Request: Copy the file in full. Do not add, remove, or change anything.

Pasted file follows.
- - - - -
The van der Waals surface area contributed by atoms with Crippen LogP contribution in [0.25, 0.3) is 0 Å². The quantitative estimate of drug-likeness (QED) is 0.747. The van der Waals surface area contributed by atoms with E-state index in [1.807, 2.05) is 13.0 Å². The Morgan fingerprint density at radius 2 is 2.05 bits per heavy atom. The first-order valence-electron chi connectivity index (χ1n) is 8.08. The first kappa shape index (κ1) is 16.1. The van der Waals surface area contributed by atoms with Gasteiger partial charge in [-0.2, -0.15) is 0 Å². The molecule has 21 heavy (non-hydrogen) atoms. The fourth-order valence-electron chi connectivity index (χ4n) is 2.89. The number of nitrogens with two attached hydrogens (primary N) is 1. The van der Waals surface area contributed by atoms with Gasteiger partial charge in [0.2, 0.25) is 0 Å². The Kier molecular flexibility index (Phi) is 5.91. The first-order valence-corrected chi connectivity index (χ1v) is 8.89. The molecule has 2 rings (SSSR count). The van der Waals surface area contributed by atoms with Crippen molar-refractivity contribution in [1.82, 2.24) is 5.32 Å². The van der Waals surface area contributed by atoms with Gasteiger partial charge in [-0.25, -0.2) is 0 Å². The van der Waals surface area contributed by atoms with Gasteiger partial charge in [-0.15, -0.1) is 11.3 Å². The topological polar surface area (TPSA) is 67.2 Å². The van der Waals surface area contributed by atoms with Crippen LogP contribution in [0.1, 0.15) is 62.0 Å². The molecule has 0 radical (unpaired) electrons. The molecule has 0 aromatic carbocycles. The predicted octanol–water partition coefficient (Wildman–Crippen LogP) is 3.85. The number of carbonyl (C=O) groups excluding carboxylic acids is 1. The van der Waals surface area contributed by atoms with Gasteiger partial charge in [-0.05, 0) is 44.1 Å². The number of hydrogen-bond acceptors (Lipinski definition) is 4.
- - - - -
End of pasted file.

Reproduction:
The van der Waals surface area contributed by atoms with Crippen LogP contribution in [0.25, 0.3) is 0 Å². The quantitative estimate of drug-likeness (QED) is 0.747. The van der Waals surface area contributed by atoms with E-state index in [1.807, 2.05) is 13.0 Å². The Morgan fingerprint density at radius 2 is 2.05 bits per heavy atom. The first-order valence-electron chi connectivity index (χ1n) is 8.08. The first kappa shape index (κ1) is 16.1. The van der Waals surface area contributed by atoms with Gasteiger partial charge in [-0.2, -0.15) is 0 Å². The molecule has 21 heavy (non-hydrogen) atoms. The fourth-order valence-electron chi connectivity index (χ4n) is 2.89. The number of nitrogens with two attached hydrogens (primary N) is 1. The van der Waals surface area contributed by atoms with Gasteiger partial charge in [0.2, 0.25) is 0 Å². The Kier molecular flexibility index (Phi) is 5.91. The first-order valence-corrected chi connectivity index (χ1v) is 8.89. The molecule has 2 rings (SSSR count). The van der Waals surface area contributed by atoms with Crippen molar-refractivity contribution in [1.82, 2.24) is 5.32 Å². The van der Waals surface area contributed by atoms with Gasteiger partial charge in [-0.25, -0.2) is 0 Å². The van der Waals surface area contributed by atoms with Gasteiger partial charge in [-0.15, -0.1) is 11.3 Å². The topological polar surface area (TPSA) is 67.2 Å². The van der Waals surface area contributed by atoms with Crippen LogP contribution in [0.1, 0.15) is 62.0 Å². The molecule has 0 radical (unpaired) electrons. The molecule has 0 aromatic carbocycles. The predicted octanol–water partition coefficient (Wildman–Crippen LogP) is 3.85. The number of carbonyl (C=O) groups excluding carboxylic acids is 1. The van der Waals surface area contributed by atoms with Gasteiger partial charge in [-0.05, 0) is 44.1 Å². The number of hydrogen-bond acceptors (Lipinski definition) is 4.